Notice I've been careful about not stating a link aggregated group operates at the sum of all the links participating in the aggregation. What this means is if I use 8 GigE links, the link aggregation does not operate at 8 Gig. All traffic going through a link aggregation is still limited to 1 Gig. But because there are multiple pipes, the chances of multiple sessions saturating a single GigE link is decreased. There are other reasons why link aggregation is used such as link redundancy. I have done tests where I've pulled links out of a aggregation group without dropping a single frame...same applies when I re-establish the link.

The above is probably more than you or anyone would care to know. But since we are discussing more advanced layer 2 switching, I felt it appropriate to talk about this to ensure that people understand there are some complexities and concepts that need to be understood.

So how does this fit in with your scenario? You have to determine how much traffic you think will traverse between switches. As I've said in other posts, it is always best to keep high bandwidth heavy traffic generating devices on the same physical switch. Having these type of devices on the same physical switches allows maximum performance as the communication never leaves the switch but stays within the backplane which always has a at a minimum the performance/throughput of all the physical puts added together. Many times the backplane will have more by a certain margin. Solid, well performing networks are always designed properly before any hardware gets thrown into the mix.

PS....Mr. Bobb is going to love this post......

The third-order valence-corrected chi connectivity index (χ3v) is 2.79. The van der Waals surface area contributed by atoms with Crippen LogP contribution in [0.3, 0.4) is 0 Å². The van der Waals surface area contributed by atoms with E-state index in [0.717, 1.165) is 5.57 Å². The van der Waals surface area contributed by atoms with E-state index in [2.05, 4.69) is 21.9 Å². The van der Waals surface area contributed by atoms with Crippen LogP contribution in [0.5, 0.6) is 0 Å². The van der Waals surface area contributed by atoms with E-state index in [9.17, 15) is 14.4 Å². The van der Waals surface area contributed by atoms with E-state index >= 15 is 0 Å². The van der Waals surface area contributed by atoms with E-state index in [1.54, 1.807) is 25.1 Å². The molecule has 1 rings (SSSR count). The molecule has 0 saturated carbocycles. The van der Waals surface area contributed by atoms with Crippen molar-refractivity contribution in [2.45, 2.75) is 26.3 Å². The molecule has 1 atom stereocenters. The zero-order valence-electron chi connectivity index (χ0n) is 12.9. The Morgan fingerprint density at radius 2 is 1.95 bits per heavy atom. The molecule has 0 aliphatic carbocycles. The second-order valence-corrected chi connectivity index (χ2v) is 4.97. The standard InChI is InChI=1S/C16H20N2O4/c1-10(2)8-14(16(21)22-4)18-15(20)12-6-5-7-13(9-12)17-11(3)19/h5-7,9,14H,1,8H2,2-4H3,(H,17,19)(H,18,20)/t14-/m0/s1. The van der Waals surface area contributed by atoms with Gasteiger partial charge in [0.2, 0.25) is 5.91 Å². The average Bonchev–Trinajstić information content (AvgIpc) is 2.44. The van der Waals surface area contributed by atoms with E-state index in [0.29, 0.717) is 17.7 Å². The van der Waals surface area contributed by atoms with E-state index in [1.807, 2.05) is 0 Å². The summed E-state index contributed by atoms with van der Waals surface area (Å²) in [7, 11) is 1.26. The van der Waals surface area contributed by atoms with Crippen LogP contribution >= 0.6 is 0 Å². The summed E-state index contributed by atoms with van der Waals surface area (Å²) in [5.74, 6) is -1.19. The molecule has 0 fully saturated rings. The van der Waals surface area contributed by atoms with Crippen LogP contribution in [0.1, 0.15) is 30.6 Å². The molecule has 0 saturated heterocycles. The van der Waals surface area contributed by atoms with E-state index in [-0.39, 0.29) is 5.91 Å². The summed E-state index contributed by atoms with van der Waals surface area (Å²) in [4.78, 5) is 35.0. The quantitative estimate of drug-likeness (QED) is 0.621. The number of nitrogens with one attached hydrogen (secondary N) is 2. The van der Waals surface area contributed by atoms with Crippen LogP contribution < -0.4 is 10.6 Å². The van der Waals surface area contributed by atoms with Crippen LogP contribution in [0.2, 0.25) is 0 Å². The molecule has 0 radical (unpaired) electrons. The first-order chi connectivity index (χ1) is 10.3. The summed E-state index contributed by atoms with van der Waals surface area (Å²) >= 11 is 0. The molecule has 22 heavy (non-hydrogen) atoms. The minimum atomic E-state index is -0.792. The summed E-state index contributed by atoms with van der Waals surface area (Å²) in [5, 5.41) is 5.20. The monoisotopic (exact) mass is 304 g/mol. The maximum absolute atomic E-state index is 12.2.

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post #13 of 15 Old 09-15-2009, 08:05 AM
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Quote:
Originally Posted by Anthony A. View Post

thanks for the response. to be more specific, i have about 20 drops of cat6 that will be used solely for accessing the internet. these will go into the 24 port switch which, through some reasearch, looking into the netgear managed switches with jumbo packets, etc. (ie. GSM7224). the other 4 ports on the switch will be used for home automation panel and touchscreen panels throughout the house for music control. this is all located in the electrical room. i then have a media closet which houses all my audio components for whole-home control and home theater. since it is in another room (and i don't want to run 8 cat6 cables to the electrical room), i was hoping i could get away with a 8 or 16 port managed switch, again with jumbo packets, etc. in the media closet will be whole-house music controller, htpc's, network media streamers with HD/bluray content streaming to different tv's in the house. i am concerned that the HD stuff will stutter with this setup.

so im really wondering what i can do to get away with using 2 switches as outlined above. perhaps getting better switches? where will the bottle neck be.... at the 24 port switch or the 8 port in the media closet.... or will all ports be bogged down?

thanks for the help.

It sounds like you have all the PCs / servers / media streamers all located in the media closet, correct? And in the electrical closet is just the Internet access point and some links for touch panels?